An element is a pure substance that cannot be decomposed into any pure substance and which forms basic building
blocks of any matter.
Classification of Elements
Position in periodic table
- Chemically Unreactive
- Diamagnetic (weakly repelled by magnetic field)
- Metallic or nonmetallic
- Wide range of chemical behavior
- Range of physical characteristics
- Diamagnetic or paramagnetic (drawn in magnetic field)
- Forms highly colored compounds
Inner Transition elements
Bottom of periodic table
- Properties similar to elements of group III B
- Covered over two periods 6th and 7th
- 6th period elements are called Lanthanide series
- 7th period elements are called Actinide Series
- In general paramagnetic
Introduction to the Periodic Table
The Periodic table is an arrangement of elements in the order of their increasing atomic numbers to show that elements
have related properties. Earlier tables, such as those of Dmitry Mandeleev (photograph) (1869) and Lother Meyer
(1869-70) were based on atomic weights which are measured as bulk properties and valency relationships. At that time the
concept of atomic numbers was unknown.
The main purpose of the periodic table was:
Classification elements into groups with similar properties.
- To predict the possibilities of new elements based on their properties.
The modern form of the periodic law states that properties of the elements are the periodic function of their atomic
numbers and the properties of the elements depend on their electronic configuration.
The modern periodic table consists of arrangements of elements in three broad categories.
- metals (located on LHS)
- non-metals (located on RHS)
- metalloids ( in between)
Understanding the Periodic Table :
The periodic table (Figure 2) arranges 109 known elements in order of their increasing atomic number. All these elements
are arranged in Groups and Periods.
- The vertical columns are called Groups.
- Eight columns
- 1 to 7 column further divided into 'A' and 'B'
- 8 t h column not divided
- Group zero for noble elements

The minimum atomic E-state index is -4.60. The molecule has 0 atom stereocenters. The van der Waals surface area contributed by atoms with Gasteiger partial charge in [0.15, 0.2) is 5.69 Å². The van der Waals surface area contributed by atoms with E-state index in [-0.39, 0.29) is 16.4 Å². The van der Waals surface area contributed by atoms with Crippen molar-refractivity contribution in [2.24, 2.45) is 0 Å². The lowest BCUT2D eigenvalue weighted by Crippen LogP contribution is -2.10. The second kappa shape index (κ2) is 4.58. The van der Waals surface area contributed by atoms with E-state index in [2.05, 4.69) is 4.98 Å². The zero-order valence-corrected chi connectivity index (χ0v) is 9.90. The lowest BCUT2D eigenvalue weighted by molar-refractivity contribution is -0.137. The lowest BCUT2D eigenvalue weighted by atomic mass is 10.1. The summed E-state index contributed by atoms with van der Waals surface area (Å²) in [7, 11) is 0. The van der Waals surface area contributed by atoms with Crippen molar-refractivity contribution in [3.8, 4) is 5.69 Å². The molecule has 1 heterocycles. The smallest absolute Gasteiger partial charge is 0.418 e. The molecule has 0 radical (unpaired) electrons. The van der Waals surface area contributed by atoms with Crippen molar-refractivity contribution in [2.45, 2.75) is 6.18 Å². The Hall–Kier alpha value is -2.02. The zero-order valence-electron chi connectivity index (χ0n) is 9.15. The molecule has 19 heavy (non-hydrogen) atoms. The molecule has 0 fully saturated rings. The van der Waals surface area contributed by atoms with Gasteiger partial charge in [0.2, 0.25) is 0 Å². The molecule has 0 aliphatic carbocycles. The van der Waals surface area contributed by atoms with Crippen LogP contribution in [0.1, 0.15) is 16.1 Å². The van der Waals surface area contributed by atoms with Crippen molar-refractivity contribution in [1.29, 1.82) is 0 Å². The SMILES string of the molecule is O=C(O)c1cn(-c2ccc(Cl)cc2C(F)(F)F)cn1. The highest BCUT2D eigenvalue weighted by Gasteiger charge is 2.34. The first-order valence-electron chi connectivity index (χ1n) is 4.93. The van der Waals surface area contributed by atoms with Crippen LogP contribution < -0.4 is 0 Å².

- Elements in each group have the same number of electrons in the outer shell and hence the same valency.
- Identical Chemical behavior for each group elements
- Lower down the group, number of shells increase by 1; hence atomic radius also increases.
The horizontal rows are
No further division
6 t h period includes
7 t h period includes
Each period begin with an
Number of electrons
increase by one, across
Elements change from
metals (Na) through semi-
metals (Si-Silicon) to non-
Elements change from
reducing agents (Na) to
oxidizing agents (Cl).
Number of shells remain
the same; atom size (radii)
Classification of elements on the basis of electronic configuration:
From the view point of electronic configuration the elements can be subdivided into four major sub groups. They can be
classified as s,p,d and f block elements.
1. s-block elements : These have two atoms and include groups I A & II A. They contain one or two electrons in
their outer S-orbital. Strongly electropositive metals. The group I A elements are alkali metals. Elements with
two electrons in the outer orbit are called alkaline earth metals.
2. p-block elements : The elements from groups III A to VII A are included in this type. These are generally non-metals.
These elements are generally non-conductors with the exception being Silicon and Germanium which
3. d-block elements : These are the elements in which the last electron is placed in d-orbital of penultimate energy
level. These elements are also known as transitional elements. All are metallic and have high melting and boiling
points. Good conductors of heat and energy.
4. f-block elements : The transition elements in which pre-penultimate f-sub orbital is being filled up are called
as inner-transition elements.
There are two series of these elements :
1) Lanthanides & 2) Actinides. Their compounds are colored and
are usually paramagnetic.
5. zero-group elements : Earlier these elements were known as inert or Noble gases. They are chemically unreactive.
They are incapable of forming any chemical compounds.
Reading the Periodic Table :
Figure 2 shows that each box in periodic table contains the following data:
Atomic weight (From 1.00794 to 262.12)
- Atomic number (From 1 to 107)
- Atomic symbol
- Name of the element
- Oxidation states
- Electronic configuration
Note the difference between the atomic number and the atomic weight. Thus element 12 is Magnesium (atomic number
is 12) and not Carbon (atomic weight is 12).